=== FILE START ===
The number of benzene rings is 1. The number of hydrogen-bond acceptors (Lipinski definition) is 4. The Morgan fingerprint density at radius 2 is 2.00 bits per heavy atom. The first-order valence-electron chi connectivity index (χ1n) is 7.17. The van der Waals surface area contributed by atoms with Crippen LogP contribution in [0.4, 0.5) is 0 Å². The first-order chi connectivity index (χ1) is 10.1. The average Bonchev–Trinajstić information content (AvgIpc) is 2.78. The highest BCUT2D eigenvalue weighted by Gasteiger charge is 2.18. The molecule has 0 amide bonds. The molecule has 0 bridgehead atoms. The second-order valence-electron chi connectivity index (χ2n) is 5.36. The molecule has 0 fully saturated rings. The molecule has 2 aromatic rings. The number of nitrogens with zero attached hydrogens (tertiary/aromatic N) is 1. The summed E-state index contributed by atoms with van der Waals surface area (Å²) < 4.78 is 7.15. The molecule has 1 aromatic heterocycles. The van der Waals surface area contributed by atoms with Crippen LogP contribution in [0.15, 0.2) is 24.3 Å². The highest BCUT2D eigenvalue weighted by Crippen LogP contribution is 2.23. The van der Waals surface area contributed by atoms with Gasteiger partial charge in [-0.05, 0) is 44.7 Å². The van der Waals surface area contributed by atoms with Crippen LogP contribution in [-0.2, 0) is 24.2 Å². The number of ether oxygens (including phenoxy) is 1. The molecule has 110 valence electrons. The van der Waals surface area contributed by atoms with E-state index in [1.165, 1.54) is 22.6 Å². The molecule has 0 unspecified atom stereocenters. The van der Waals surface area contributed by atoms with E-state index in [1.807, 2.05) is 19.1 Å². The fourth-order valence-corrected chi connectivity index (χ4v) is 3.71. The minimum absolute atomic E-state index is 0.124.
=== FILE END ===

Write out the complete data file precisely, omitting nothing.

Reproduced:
The number of benzene rings is 1. The number of hydrogen-bond acceptors (Lipinski definition) is 4. The Morgan fingerprint density at radius 2 is 2.00 bits per heavy atom. The first-order valence-electron chi connectivity index (χ1n) is 7.17. The van der Waals surface area contributed by atoms with Crippen LogP contribution in [0.4, 0.5) is 0 Å². The first-order chi connectivity index (χ1) is 10.1. The average Bonchev–Trinajstić information content (AvgIpc) is 2.78. The highest BCUT2D eigenvalue weighted by Gasteiger charge is 2.18. The molecule has 0 amide bonds. The molecule has 0 bridgehead atoms. The second-order valence-electron chi connectivity index (χ2n) is 5.36. The molecule has 0 fully saturated rings. The molecule has 2 aromatic rings. The number of nitrogens with zero attached hydrogens (tertiary/aromatic N) is 1. The summed E-state index contributed by atoms with van der Waals surface area (Å²) < 4.78 is 7.15. The molecule has 1 aromatic heterocycles. The van der Waals surface area contributed by atoms with Crippen LogP contribution in [0.15, 0.2) is 24.3 Å². The highest BCUT2D eigenvalue weighted by Crippen LogP contribution is 2.23. The van der Waals surface area contributed by atoms with Gasteiger partial charge in [-0.05, 0) is 44.7 Å². The van der Waals surface area contributed by atoms with Crippen LogP contribution in [-0.2, 0) is 24.2 Å². The number of ether oxygens (including phenoxy) is 1. The molecule has 110 valence electrons. The van der Waals surface area contributed by atoms with E-state index in [1.165, 1.54) is 22.6 Å². The molecule has 0 unspecified atom stereocenters. The van der Waals surface area contributed by atoms with E-state index in [1.807, 2.05) is 19.1 Å². The fourth-order valence-corrected chi connectivity index (χ4v) is 3.71. The minimum absolute atomic E-state index is 0.124.